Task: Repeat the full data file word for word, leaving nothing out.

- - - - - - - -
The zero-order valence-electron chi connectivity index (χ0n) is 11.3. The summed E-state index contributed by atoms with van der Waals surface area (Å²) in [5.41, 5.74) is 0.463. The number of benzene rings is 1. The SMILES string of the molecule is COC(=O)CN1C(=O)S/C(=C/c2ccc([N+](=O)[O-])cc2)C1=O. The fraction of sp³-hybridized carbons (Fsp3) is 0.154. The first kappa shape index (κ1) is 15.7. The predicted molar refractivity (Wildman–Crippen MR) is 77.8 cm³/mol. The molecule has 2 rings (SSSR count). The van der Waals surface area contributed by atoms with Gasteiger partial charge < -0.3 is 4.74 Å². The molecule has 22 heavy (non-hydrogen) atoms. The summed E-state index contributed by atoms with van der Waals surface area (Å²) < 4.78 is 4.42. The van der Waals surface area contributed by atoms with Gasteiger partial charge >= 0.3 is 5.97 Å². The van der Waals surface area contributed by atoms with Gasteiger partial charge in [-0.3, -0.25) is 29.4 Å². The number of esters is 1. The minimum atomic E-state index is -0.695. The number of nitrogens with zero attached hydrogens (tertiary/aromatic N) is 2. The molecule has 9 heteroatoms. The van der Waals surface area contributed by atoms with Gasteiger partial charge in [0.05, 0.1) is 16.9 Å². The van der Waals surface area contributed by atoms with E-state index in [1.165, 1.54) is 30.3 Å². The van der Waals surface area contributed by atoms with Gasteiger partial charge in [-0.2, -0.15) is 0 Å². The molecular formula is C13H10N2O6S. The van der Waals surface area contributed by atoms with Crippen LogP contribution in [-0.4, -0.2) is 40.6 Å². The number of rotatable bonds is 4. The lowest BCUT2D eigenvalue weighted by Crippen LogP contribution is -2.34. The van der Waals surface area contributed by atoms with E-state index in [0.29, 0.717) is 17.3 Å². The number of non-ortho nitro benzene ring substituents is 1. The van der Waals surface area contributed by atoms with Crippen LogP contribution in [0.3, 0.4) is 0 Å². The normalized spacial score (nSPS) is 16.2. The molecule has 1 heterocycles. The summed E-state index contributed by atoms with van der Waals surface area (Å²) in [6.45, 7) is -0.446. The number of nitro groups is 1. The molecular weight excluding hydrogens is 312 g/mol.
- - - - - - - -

The zero-order valence-electron chi connectivity index (χ0n) is 11.3. The summed E-state index contributed by atoms with van der Waals surface area (Å²) in [5.41, 5.74) is 0.463. The number of benzene rings is 1. The SMILES string of the molecule is COC(=O)CN1C(=O)S/C(=C/c2ccc([N+](=O)[O-])cc2)C1=O. The fraction of sp³-hybridized carbons (Fsp3) is 0.154. The first kappa shape index (κ1) is 15.7. The predicted molar refractivity (Wildman–Crippen MR) is 77.8 cm³/mol. The molecule has 2 rings (SSSR count). The van der Waals surface area contributed by atoms with Gasteiger partial charge < -0.3 is 4.74 Å². The molecule has 22 heavy (non-hydrogen) atoms. The summed E-state index contributed by atoms with van der Waals surface area (Å²) < 4.78 is 4.42. The van der Waals surface area contributed by atoms with Gasteiger partial charge >= 0.3 is 5.97 Å². The van der Waals surface area contributed by atoms with Gasteiger partial charge in [-0.3, -0.25) is 29.4 Å². The number of esters is 1. The minimum atomic E-state index is -0.695. The number of nitrogens with zero attached hydrogens (tertiary/aromatic N) is 2. The molecule has 9 heteroatoms. The van der Waals surface area contributed by atoms with Gasteiger partial charge in [0.05, 0.1) is 16.9 Å². The van der Waals surface area contributed by atoms with E-state index in [1.165, 1.54) is 30.3 Å². The van der Waals surface area contributed by atoms with Gasteiger partial charge in [-0.2, -0.15) is 0 Å². The molecular formula is C13H10N2O6S. The van der Waals surface area contributed by atoms with Crippen LogP contribution in [-0.4, -0.2) is 40.6 Å². The number of rotatable bonds is 4. The lowest BCUT2D eigenvalue weighted by Crippen LogP contribution is -2.34. The van der Waals surface area contributed by atoms with E-state index in [0.29, 0.717) is 17.3 Å². The number of non-ortho nitro benzene ring substituents is 1. The van der Waals surface area contributed by atoms with Crippen LogP contribution in [0.3, 0.4) is 0 Å². The normalized spacial score (nSPS) is 16.2. The molecule has 1 heterocycles. The summed E-state index contributed by atoms with van der Waals surface area (Å²) in [6.45, 7) is -0.446. The number of nitro groups is 1. The molecular weight excluding hydrogens is 312 g/mol.